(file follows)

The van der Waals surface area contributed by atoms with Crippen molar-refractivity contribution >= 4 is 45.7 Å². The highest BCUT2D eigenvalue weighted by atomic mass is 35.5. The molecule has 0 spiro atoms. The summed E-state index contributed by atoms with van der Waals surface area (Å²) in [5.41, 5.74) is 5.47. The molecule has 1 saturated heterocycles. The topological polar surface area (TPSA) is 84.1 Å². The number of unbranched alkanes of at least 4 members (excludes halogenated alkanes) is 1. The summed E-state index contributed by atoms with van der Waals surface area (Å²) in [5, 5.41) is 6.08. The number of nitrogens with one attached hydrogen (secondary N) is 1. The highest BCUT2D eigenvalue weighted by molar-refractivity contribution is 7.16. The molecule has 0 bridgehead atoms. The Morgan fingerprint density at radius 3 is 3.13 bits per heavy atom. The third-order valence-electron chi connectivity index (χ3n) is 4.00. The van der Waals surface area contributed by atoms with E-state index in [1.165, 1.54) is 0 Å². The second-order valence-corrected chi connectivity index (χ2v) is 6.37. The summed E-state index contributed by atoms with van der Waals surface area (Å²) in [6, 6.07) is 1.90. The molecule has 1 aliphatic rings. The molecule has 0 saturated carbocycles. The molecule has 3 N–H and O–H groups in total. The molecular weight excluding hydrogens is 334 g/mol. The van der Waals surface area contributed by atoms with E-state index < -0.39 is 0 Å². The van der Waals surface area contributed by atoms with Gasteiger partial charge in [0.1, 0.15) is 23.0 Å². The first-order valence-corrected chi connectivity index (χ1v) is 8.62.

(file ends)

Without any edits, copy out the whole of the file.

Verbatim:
The van der Waals surface area contributed by atoms with Crippen molar-refractivity contribution >= 4 is 45.7 Å². The highest BCUT2D eigenvalue weighted by atomic mass is 35.5. The molecule has 0 spiro atoms. The summed E-state index contributed by atoms with van der Waals surface area (Å²) in [5.41, 5.74) is 5.47. The molecule has 1 saturated heterocycles. The topological polar surface area (TPSA) is 84.1 Å². The number of unbranched alkanes of at least 4 members (excludes halogenated alkanes) is 1. The summed E-state index contributed by atoms with van der Waals surface area (Å²) in [5, 5.41) is 6.08. The number of nitrogens with one attached hydrogen (secondary N) is 1. The highest BCUT2D eigenvalue weighted by molar-refractivity contribution is 7.16. The molecule has 0 bridgehead atoms. The Morgan fingerprint density at radius 3 is 3.13 bits per heavy atom. The third-order valence-electron chi connectivity index (χ3n) is 4.00. The van der Waals surface area contributed by atoms with E-state index in [1.165, 1.54) is 0 Å². The second-order valence-corrected chi connectivity index (χ2v) is 6.37. The summed E-state index contributed by atoms with van der Waals surface area (Å²) in [6, 6.07) is 1.90. The molecule has 1 aliphatic rings. The molecule has 0 saturated carbocycles. The molecule has 3 N–H and O–H groups in total. The molecular weight excluding hydrogens is 334 g/mol. The van der Waals surface area contributed by atoms with E-state index < -0.39 is 0 Å². The van der Waals surface area contributed by atoms with Gasteiger partial charge in [0.1, 0.15) is 23.0 Å². The first-order valence-corrected chi connectivity index (χ1v) is 8.62.